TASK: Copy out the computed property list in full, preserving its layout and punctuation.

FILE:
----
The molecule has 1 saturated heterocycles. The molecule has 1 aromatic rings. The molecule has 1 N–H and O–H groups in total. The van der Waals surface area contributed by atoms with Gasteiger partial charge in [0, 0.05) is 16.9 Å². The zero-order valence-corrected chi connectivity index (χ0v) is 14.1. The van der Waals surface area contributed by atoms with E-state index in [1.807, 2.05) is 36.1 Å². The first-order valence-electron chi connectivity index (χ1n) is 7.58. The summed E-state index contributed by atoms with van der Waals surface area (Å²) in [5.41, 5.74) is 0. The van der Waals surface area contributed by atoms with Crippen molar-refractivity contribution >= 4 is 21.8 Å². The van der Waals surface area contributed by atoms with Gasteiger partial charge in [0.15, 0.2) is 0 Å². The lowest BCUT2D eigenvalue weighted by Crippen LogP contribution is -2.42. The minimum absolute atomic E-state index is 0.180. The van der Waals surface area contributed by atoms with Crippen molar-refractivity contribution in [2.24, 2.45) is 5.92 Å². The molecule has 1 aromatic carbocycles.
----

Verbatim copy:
The molecule has 1 saturated heterocycles. The molecule has 1 aromatic rings. The molecule has 1 N–H and O–H groups in total. The van der Waals surface area contributed by atoms with Gasteiger partial charge in [0, 0.05) is 16.9 Å². The zero-order valence-corrected chi connectivity index (χ0v) is 14.1. The van der Waals surface area contributed by atoms with E-state index in [1.807, 2.05) is 36.1 Å². The first-order valence-electron chi connectivity index (χ1n) is 7.58. The summed E-state index contributed by atoms with van der Waals surface area (Å²) in [5.41, 5.74) is 0. The van der Waals surface area contributed by atoms with Crippen molar-refractivity contribution >= 4 is 21.8 Å². The van der Waals surface area contributed by atoms with Gasteiger partial charge in [0.15, 0.2) is 0 Å². The lowest BCUT2D eigenvalue weighted by Crippen LogP contribution is -2.42. The minimum absolute atomic E-state index is 0.180. The van der Waals surface area contributed by atoms with Crippen molar-refractivity contribution in [2.24, 2.45) is 5.92 Å². The molecule has 1 aromatic carbocycles.